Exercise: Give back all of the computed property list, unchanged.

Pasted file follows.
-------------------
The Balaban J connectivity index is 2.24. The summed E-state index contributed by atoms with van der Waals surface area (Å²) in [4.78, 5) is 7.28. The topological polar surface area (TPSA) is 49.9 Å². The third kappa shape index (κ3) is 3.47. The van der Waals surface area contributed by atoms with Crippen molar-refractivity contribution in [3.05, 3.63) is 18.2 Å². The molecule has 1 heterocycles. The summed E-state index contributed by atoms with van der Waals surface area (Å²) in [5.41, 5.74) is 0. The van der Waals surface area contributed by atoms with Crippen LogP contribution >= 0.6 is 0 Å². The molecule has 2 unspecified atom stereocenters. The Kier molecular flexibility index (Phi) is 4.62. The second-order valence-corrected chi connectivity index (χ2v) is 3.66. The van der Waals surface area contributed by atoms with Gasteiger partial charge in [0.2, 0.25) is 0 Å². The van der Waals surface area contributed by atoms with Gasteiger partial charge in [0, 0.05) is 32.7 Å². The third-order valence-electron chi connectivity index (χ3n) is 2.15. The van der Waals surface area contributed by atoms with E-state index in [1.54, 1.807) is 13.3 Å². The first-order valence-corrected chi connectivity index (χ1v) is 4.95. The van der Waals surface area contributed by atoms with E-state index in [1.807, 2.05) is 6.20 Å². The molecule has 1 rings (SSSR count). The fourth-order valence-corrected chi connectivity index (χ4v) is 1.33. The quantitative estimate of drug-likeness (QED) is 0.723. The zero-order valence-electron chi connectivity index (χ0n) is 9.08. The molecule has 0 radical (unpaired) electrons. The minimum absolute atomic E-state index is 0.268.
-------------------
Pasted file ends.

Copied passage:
The Balaban J connectivity index is 2.24. The summed E-state index contributed by atoms with van der Waals surface area (Å²) in [4.78, 5) is 7.28. The topological polar surface area (TPSA) is 49.9 Å². The third kappa shape index (κ3) is 3.47. The van der Waals surface area contributed by atoms with Crippen molar-refractivity contribution in [3.05, 3.63) is 18.2 Å². The molecule has 1 heterocycles. The summed E-state index contributed by atoms with van der Waals surface area (Å²) in [5.41, 5.74) is 0. The van der Waals surface area contributed by atoms with Crippen LogP contribution >= 0.6 is 0 Å². The molecule has 2 unspecified atom stereocenters. The Kier molecular flexibility index (Phi) is 4.62. The second-order valence-corrected chi connectivity index (χ2v) is 3.66. The van der Waals surface area contributed by atoms with Gasteiger partial charge in [0.2, 0.25) is 0 Å². The van der Waals surface area contributed by atoms with Gasteiger partial charge in [0, 0.05) is 32.7 Å². The third-order valence-electron chi connectivity index (χ3n) is 2.15. The van der Waals surface area contributed by atoms with E-state index in [1.54, 1.807) is 13.3 Å². The first-order valence-corrected chi connectivity index (χ1v) is 4.95. The van der Waals surface area contributed by atoms with E-state index in [1.807, 2.05) is 6.20 Å². The molecule has 1 rings (SSSR count). The fourth-order valence-corrected chi connectivity index (χ4v) is 1.33. The quantitative estimate of drug-likeness (QED) is 0.723. The zero-order valence-electron chi connectivity index (χ0n) is 9.08. The molecule has 0 radical (unpaired) electrons. The minimum absolute atomic E-state index is 0.268.